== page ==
The Anatomy Of A Telecaster
The neck of a Tele is
traditionally bolted onto the body with four or six bolts the heads of which
are covered by a steel blanking plate. If you look around you can find
examples of all neck mounting styles amongst the telecaster copies - bolted,
glued and screwed; set (glued) and even through necks where the neck
continues right through the body and has the bridge mounted directly on it.
This single piece construction can improve the resonance and sustain of the
guitar, but to the Tele purist - "it ain't no Telecaster". A
detachable neck is an essential feature of a Tele. It enables you to change
the neck easily - if the neck is damaged, worn or you simply want to try a
Leo Fender's first guitar necks were built in like those of a Spanish guitar
with thick 'U' profiles because they had no truss rod to take the string
tension. This quickly changed with the introduction of a metal rod (the truss
rod) through the length of neck to give strength; allow a thinner profile
neck and permit adjustment of the neck tension (see setting up your guitar).
Originally, the fingerboard and neck were cut from a single piece of maple,
so the truss rod was loaded into the neck from the back. The resulting
channel was then back-filled with a rosewood inlay giving the characteristic
skunk stripe on the back of the neck of early Telecasters.
Telecaster necks are generally narrower at the nut (the top end of the
fingerboard, by the headstock) than other styles of guitar, in some cases as
little as 1.61" (41mm). Even vintage Teles, with their deep 'U' section
neck are only 1.65" (42mm) wide at the nut which is the average for most
'standard' Telecasters. Some players have found this a little too narrow for
comfort and modern necks tend to be a little wider at 1.6875" (43mm),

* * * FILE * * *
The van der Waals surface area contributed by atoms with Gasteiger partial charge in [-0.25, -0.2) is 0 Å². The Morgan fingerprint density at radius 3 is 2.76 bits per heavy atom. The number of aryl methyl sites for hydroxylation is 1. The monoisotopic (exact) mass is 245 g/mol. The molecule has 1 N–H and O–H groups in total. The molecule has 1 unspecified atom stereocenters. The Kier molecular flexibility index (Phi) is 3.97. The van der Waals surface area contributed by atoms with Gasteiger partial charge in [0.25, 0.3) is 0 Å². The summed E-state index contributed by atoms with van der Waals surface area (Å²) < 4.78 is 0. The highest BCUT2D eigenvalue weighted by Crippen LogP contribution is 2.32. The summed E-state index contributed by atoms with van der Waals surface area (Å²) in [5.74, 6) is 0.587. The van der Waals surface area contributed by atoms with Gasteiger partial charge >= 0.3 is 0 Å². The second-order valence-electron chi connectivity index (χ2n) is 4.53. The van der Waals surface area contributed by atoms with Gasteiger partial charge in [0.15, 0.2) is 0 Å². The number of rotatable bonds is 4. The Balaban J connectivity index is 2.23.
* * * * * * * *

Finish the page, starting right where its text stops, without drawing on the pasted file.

making fretting at the neck a little easier. The narrowness of the neck
certainly contributes to the playing style adopted by most Telecaster
The neck and fingerboard of modern Telecasters are usually two distinct
pieces, allowing the truss rod to be loaded into the neck from the front,
before the fingerboard is fitted. This allows the manufacturer to offer
different types of fingerboard while minimising construction costs. Most
Telecasters feature maple or Rosewood fingerboards, although ebony and other
more expensive woods can be found. Maple is generally thought to give a
brighter tone than rosewood, but since so many guitarists grow up using
rosewood fingerboards on other types of guitars, Rosewood is offered on some
Telecasters as a familiar alternative.
The radius of the fingerboard (the curvature from edge to edge) of
Telecasters varies from 7.5" (184m) on vintage models to a gentler
9.5" (241mm) or even 10.5" on later models. In general, the
fingerboard radius is tighter than that found on other styles of guitar,
where the radius is often as great as 12.5". The tighter radius
contributes to the unique nature of the Telecaster.
Fingerboards usually have 21 or 22 frets, constructed with Medium or medium
jumbo fretwire. The neck should meet the body at the 17th fret, access to the
higher frets being via the single cutaway of the body.
The body of a solid bodied
electric guitar contributes significantly to the resonance and tone of the